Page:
The boat that is MDC Partners sails leakily on, reporting a net loss of $18.2m for Q3, which it blames on changes to accounting rules, with organic revenue up 1.5 per cent and net new business gains of $12.7m. Losses for the year to date now total $48m.
CEO Scott Kauffman stepped down a while back (although he’s still on the board) and CFO David Doft (left) seems to be in charge. He says: “Our results are driven by the actions we are taking to optimize our cost structure and improve financial performance by selectively investing behind our world-class talent, while focusing on our strategic offering in high-priority growth areas. We continue to see strong demand for our agencies’ services in the marketplace.
“We believe this, plus the expected incremental $29 million of savings in 2019 from already-actioned headcount reductions and real estate consolidation, will position MDC Partners for improved profitability next year and beyond.”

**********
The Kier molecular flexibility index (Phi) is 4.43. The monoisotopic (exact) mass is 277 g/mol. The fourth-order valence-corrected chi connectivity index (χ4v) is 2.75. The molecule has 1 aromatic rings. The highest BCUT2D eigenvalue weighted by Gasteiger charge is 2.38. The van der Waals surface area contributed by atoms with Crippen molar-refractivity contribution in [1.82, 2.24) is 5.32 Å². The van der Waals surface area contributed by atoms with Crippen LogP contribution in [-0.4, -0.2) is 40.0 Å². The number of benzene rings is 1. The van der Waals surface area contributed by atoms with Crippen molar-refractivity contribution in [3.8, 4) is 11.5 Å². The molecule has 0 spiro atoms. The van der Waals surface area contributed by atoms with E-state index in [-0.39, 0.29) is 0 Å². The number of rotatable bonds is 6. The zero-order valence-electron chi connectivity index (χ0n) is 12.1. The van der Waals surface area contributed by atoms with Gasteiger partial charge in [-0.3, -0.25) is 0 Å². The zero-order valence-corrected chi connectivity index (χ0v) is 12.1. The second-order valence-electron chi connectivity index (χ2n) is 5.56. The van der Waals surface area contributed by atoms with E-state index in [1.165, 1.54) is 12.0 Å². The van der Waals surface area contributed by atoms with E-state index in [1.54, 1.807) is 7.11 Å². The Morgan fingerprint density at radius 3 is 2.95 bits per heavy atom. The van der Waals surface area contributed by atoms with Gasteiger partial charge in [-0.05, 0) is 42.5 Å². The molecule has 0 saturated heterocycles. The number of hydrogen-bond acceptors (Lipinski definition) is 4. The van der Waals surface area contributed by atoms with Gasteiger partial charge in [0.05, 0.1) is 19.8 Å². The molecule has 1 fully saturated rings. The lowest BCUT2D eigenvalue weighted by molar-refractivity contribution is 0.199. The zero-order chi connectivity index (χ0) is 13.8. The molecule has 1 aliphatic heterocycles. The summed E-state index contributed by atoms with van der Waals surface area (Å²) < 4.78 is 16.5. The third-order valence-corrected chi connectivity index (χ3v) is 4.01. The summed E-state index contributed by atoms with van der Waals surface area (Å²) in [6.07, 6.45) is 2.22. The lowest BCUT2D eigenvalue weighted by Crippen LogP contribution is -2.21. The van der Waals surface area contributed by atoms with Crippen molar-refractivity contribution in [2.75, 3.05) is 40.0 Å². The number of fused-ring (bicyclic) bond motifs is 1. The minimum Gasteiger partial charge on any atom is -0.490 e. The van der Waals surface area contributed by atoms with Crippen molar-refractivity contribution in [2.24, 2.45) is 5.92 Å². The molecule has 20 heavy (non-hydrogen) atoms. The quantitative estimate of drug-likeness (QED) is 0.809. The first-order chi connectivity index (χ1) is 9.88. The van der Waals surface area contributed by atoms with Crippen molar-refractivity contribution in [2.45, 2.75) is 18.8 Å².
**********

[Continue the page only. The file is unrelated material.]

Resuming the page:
Which is very MDC: things seem to going a bit better but something nasty nearly always crawls out of the woodwork.
There are multiple reports from the US that MDC agencies – which include Anomaly, 72andSunny and CP+B – are keen to buy themselves out of the group, which has never delivered a viable worldwide offer, but it’s too expensive. But MDC is only valued at $135m so the owners can’t be asking that much surely. The UK’s Karmarama cost Accenture Interactive £50m and Sir Martin Sorrell’s S4C paid €300m for MediaMonks.
But not many people seem to want to buy creative agencies – however well regarded – these days.
The concept and strategy behind MDC Partners was a good one; the execution and value to the family of agencies could only be achieved with close collaboration and coopetition. Unfortunately, as once stated, strategy without execution is nothing more than a hallucination; lots of hallucination over a long period of time.